Monday, April 9, 2012

Culture Conversations

A Kind Person
Me:  "Linda, how do I say 'kind' in Chinese?"
Linda, slightly puzzled:  "Kind?"
Me:  "Not zhŏng; I want to know how to say 'kind' as in, she is a kind person."
Linda:  "Oh.  You can say qīn qiè dē."
Me:  "Qīn qiè dē?  Could you write down the characters for me?"
Linda writes out the characters (亲切的).
Me:  "Oh, wonderful!  Now I can thank people better when they are kind to me."
Linda:  "Oh, actually, we don't say that.  You should only use this when you are not talking to them."
Me:  "Like if I'm talking to someone else about a person who is kind?"
Linda:  "Yes, never to the person's face.  We don't say things so strongly."
Me:  "So to someone's face . . ."
Linda:  "You can say hĕn hăo, or maybe hé aĭ kĕ rén, but never qīn qiè dē.  If you say that, they will maybe feel —"
Me:  "Bù hăo yì si?"   (Bù hăo yì si means embarrassed.)
Linda:  "Duì."
Me:  "So maybe I should just stick to complementing Chinese people in English?"
Linda:  "Yes!  Exactly!  You can say as strong as you want to if you do it in English."
Me:  "In that case, you are the KINDEST person I know!"

Western Directness
Me:  "Linda, would you say that I am a direct person?  You know, like a westerner is direct?"
Linda:  "Oh yes!"
Me:  "Am I ever too direct?  I mean, do I ever accidentally seem insulting to Chinese staff here?"
Linda:  "Oh no, no, you are never that way.  You are a very accessible person."
Me:  "Accessible?"
Linda:  "We are all feel comfortable with you."
Me:  "Ah, okay.  So I don't offend with my western directness?  Ever?"
Linda:  "No, because you are not so direct in Chinese.  You only do it in English."

Typical Questions
Lulu:  "One of my students just send me a text.  He wants to know how to say to a Chinese person, 'mind your own business.'"
Me, laughing:  "Oh, did he get asked how much his salary is?  Or how much he weighs?"
Lulu:  "Yes, probably.  But you can't answer that way!"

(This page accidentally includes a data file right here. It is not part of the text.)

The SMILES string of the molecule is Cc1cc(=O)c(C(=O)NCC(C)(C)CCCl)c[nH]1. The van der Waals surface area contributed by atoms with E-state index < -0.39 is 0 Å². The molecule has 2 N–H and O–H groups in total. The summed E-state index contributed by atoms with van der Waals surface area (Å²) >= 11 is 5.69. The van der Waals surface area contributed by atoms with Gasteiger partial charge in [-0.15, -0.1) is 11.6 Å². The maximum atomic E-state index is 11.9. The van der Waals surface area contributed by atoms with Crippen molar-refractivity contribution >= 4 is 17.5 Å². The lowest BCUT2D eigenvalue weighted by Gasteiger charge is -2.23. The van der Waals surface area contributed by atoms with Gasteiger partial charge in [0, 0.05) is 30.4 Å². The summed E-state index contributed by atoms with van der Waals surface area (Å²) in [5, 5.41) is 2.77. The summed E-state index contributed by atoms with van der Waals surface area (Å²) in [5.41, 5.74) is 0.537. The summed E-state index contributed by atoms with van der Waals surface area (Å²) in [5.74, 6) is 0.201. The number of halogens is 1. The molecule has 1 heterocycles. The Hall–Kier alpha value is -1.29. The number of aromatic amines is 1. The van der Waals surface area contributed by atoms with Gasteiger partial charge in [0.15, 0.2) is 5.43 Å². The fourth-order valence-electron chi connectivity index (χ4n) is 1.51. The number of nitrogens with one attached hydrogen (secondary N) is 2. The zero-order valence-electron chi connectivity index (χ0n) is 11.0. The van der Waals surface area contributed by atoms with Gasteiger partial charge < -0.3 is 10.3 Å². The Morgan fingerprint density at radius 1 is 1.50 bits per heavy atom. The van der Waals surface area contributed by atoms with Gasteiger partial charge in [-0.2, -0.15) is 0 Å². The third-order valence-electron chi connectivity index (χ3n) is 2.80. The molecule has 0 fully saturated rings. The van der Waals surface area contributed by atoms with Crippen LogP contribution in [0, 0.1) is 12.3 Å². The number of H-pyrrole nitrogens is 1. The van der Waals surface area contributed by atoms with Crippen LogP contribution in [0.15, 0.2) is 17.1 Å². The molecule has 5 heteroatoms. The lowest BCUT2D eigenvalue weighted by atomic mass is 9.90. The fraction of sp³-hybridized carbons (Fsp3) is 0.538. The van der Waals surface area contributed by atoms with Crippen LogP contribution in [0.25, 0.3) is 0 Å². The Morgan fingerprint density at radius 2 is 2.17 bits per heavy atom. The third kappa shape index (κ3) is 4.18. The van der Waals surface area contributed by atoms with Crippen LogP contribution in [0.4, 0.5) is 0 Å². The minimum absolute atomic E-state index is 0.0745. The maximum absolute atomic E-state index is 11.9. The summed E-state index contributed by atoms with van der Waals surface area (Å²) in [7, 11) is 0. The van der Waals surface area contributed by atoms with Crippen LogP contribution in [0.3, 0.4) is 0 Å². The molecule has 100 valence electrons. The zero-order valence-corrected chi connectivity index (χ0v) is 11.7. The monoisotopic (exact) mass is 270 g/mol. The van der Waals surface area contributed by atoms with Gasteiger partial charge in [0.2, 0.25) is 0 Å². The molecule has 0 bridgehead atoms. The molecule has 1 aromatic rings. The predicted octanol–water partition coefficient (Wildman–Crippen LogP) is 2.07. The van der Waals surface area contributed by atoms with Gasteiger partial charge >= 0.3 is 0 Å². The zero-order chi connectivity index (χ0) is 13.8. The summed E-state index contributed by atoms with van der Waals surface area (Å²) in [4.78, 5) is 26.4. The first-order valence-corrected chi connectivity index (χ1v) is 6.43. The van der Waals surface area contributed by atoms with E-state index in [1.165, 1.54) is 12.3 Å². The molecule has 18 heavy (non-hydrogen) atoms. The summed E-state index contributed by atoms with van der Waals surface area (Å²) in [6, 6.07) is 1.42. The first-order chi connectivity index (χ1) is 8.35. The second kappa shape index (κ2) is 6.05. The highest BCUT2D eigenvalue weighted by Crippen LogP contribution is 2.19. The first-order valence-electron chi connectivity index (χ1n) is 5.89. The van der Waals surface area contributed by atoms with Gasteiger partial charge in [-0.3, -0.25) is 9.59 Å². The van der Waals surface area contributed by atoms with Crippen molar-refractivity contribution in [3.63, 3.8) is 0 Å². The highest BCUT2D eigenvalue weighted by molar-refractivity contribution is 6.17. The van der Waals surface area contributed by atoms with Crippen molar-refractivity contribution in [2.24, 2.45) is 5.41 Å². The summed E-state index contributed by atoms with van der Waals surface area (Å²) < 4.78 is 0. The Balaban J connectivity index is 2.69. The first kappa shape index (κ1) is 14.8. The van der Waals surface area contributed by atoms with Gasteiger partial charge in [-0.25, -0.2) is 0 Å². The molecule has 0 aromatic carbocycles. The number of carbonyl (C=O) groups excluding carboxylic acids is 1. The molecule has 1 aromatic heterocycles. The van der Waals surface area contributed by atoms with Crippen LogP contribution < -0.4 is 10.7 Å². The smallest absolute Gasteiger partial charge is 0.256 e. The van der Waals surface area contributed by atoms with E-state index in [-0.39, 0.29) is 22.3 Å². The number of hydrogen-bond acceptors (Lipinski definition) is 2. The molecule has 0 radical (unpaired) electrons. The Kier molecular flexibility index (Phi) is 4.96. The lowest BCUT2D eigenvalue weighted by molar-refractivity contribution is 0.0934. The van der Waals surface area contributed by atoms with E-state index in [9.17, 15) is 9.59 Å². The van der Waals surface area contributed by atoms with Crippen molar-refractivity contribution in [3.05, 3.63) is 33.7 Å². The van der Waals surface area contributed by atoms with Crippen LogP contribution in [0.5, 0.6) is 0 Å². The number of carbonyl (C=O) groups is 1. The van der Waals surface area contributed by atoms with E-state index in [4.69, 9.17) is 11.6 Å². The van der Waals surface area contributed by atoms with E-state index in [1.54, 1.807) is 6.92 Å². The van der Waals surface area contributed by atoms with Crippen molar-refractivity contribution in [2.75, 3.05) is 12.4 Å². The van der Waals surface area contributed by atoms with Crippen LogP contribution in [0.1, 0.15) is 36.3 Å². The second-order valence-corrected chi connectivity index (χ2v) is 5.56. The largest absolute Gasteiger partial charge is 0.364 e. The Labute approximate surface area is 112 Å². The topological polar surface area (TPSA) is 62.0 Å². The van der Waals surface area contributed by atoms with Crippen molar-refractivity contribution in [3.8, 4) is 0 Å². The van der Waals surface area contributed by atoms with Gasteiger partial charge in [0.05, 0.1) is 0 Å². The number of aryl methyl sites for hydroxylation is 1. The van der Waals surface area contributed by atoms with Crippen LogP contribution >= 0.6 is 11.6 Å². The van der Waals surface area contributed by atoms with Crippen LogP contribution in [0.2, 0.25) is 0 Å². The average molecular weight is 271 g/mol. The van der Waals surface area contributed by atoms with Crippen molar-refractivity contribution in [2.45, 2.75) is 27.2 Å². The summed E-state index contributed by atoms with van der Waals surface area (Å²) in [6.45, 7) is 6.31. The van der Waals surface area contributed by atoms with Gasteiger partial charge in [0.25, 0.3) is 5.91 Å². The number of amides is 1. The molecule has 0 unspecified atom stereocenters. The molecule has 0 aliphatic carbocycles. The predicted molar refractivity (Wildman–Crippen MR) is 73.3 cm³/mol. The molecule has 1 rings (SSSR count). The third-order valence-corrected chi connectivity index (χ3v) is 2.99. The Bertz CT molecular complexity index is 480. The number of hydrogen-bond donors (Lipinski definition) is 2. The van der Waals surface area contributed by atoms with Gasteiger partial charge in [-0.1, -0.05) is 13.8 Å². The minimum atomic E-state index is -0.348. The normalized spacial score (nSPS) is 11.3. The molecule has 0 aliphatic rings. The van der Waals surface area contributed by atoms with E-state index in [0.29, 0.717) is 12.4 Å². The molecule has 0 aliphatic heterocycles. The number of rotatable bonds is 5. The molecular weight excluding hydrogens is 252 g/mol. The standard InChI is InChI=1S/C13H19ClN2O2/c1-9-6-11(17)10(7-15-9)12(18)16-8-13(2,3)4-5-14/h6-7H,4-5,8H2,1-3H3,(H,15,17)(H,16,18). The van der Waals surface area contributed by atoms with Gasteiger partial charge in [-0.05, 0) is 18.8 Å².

Me:  "Ah.  Yes, we find those questions rude in America.  We don't think it's polite to ask things like that, especially to ask a stranger those things."
Here the conversation went on in Chinese, since this was, after all, during one of my lessons.  However, for the sake of my readers, I'll record it in English.
Lulu:  "In China, it is not rude; it is okay to ask the questions if it is an older person."
Me:  "Yes, I get asked those questions often, too often!"
Lulu:  "How do you answer?"
Me:  "Oh, I have an easy solution.  Any time that I don't want to answer a question from a Chinese person, I just say, 'tīng bù dŏng' and pretend that I don't understand Chinese."
Lulu, nodding:  "Yes, that is a very good method."

Double Words
Lulu:  "So sometimes we say the word two times, like cháng cháng or kān kān."
Me:  "Yes!  How do I know when to do that?"
Lulu:  "There are usually three times when we do it.  First is when it is a suggestion or maybe not so much.  And second is if you want to have a try, maybe not definite about it."
Me:  "Okay."
Lulu:  "And sometimes we just say it because we think it sounds better.  Because, you know, when we speak Chinese we usually want to use two characters instead of one."
Me:  "Why?"
Lulu:  "Just . . . because.  Actually, I am not sure why exactly we do it."
Me:  "So in other words, you do it just to confuse poor westerners who are trying to learn your beautiful and thoroughly frustrating language?!"
Lulu, laughing:  "Yes, probably."
Me:  "I KNEW it!"
Lulu:  "So we use those three ways for putting the word twice."
Me:  "I'm never going to understand this, am I?"
Lulu:  "Probably not."

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Reckless, O soul, exploring, I with thee, and thou with me;
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~Walt Whitman, "Passage to India"